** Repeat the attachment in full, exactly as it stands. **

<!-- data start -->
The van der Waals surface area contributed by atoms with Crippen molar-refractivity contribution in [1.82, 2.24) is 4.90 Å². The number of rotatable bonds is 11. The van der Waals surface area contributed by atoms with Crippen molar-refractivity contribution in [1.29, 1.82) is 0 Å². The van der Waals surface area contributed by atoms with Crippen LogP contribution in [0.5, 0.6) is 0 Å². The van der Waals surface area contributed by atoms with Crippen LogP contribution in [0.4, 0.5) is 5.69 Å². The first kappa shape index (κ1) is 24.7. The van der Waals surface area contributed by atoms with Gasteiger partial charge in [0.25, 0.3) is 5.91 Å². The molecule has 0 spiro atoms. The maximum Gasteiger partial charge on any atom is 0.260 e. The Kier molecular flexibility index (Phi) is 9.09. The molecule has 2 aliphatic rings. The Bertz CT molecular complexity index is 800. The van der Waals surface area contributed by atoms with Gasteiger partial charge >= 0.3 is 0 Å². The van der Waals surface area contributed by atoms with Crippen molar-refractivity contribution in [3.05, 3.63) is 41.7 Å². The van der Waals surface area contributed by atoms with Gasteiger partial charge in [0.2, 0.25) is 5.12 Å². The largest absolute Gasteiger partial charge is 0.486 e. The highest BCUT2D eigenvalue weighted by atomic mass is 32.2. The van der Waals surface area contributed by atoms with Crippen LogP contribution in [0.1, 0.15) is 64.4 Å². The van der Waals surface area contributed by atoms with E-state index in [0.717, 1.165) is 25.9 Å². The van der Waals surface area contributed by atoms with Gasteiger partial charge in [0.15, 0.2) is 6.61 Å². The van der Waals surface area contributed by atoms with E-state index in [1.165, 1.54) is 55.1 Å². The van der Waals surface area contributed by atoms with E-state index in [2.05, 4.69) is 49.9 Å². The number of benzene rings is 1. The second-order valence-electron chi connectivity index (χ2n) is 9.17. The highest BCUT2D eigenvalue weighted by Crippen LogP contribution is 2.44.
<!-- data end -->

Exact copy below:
The van der Waals surface area contributed by atoms with Crippen molar-refractivity contribution in [1.82, 2.24) is 4.90 Å². The number of rotatable bonds is 11. The van der Waals surface area contributed by atoms with Crippen molar-refractivity contribution in [1.29, 1.82) is 0 Å². The van der Waals surface area contributed by atoms with Crippen LogP contribution in [0.5, 0.6) is 0 Å². The van der Waals surface area contributed by atoms with Crippen LogP contribution in [0.4, 0.5) is 5.69 Å². The first kappa shape index (κ1) is 24.7. The van der Waals surface area contributed by atoms with Gasteiger partial charge in [0.25, 0.3) is 5.91 Å². The molecule has 0 spiro atoms. The maximum Gasteiger partial charge on any atom is 0.260 e. The Kier molecular flexibility index (Phi) is 9.09. The molecule has 2 aliphatic rings. The Bertz CT molecular complexity index is 800. The van der Waals surface area contributed by atoms with Gasteiger partial charge >= 0.3 is 0 Å². The van der Waals surface area contributed by atoms with Crippen molar-refractivity contribution in [3.05, 3.63) is 41.7 Å². The van der Waals surface area contributed by atoms with Gasteiger partial charge in [0.2, 0.25) is 5.12 Å². The largest absolute Gasteiger partial charge is 0.486 e. The highest BCUT2D eigenvalue weighted by atomic mass is 32.2. The van der Waals surface area contributed by atoms with Crippen LogP contribution in [0.1, 0.15) is 64.4 Å². The van der Waals surface area contributed by atoms with E-state index in [0.717, 1.165) is 25.9 Å². The van der Waals surface area contributed by atoms with Gasteiger partial charge in [0.15, 0.2) is 6.61 Å². The van der Waals surface area contributed by atoms with E-state index in [1.165, 1.54) is 55.1 Å². The van der Waals surface area contributed by atoms with E-state index in [2.05, 4.69) is 49.9 Å². The number of benzene rings is 1. The second-order valence-electron chi connectivity index (χ2n) is 9.17. The highest BCUT2D eigenvalue weighted by Crippen LogP contribution is 2.44.